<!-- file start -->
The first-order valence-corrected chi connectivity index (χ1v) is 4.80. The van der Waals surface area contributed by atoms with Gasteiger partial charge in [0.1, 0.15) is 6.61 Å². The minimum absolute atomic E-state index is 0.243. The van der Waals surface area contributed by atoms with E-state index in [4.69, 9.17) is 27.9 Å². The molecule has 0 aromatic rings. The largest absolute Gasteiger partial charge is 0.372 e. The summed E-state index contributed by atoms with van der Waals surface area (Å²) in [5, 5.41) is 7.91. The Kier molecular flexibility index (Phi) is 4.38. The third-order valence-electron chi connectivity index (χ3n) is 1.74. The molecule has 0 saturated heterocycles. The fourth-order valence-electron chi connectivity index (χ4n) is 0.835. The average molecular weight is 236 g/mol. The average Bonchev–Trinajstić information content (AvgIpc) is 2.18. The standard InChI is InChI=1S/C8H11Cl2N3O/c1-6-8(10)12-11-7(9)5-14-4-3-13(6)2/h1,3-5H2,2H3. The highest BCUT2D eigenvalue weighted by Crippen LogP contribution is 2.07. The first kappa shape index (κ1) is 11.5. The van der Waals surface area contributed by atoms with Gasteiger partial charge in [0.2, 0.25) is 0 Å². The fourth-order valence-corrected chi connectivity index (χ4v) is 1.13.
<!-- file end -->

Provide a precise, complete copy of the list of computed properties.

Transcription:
The first-order valence-corrected chi connectivity index (χ1v) is 4.80. The van der Waals surface area contributed by atoms with Gasteiger partial charge in [0.1, 0.15) is 6.61 Å². The minimum absolute atomic E-state index is 0.243. The van der Waals surface area contributed by atoms with E-state index in [4.69, 9.17) is 27.9 Å². The molecule has 0 aromatic rings. The largest absolute Gasteiger partial charge is 0.372 e. The summed E-state index contributed by atoms with van der Waals surface area (Å²) in [5, 5.41) is 7.91. The Kier molecular flexibility index (Phi) is 4.38. The third-order valence-electron chi connectivity index (χ3n) is 1.74. The molecule has 0 saturated heterocycles. The fourth-order valence-electron chi connectivity index (χ4n) is 0.835. The average molecular weight is 236 g/mol. The average Bonchev–Trinajstić information content (AvgIpc) is 2.18. The standard InChI is InChI=1S/C8H11Cl2N3O/c1-6-8(10)12-11-7(9)5-14-4-3-13(6)2/h1,3-5H2,2H3. The highest BCUT2D eigenvalue weighted by Crippen LogP contribution is 2.07. The first kappa shape index (κ1) is 11.5. The van der Waals surface area contributed by atoms with Gasteiger partial charge in [0.2, 0.25) is 0 Å². The fourth-order valence-corrected chi connectivity index (χ4v) is 1.13.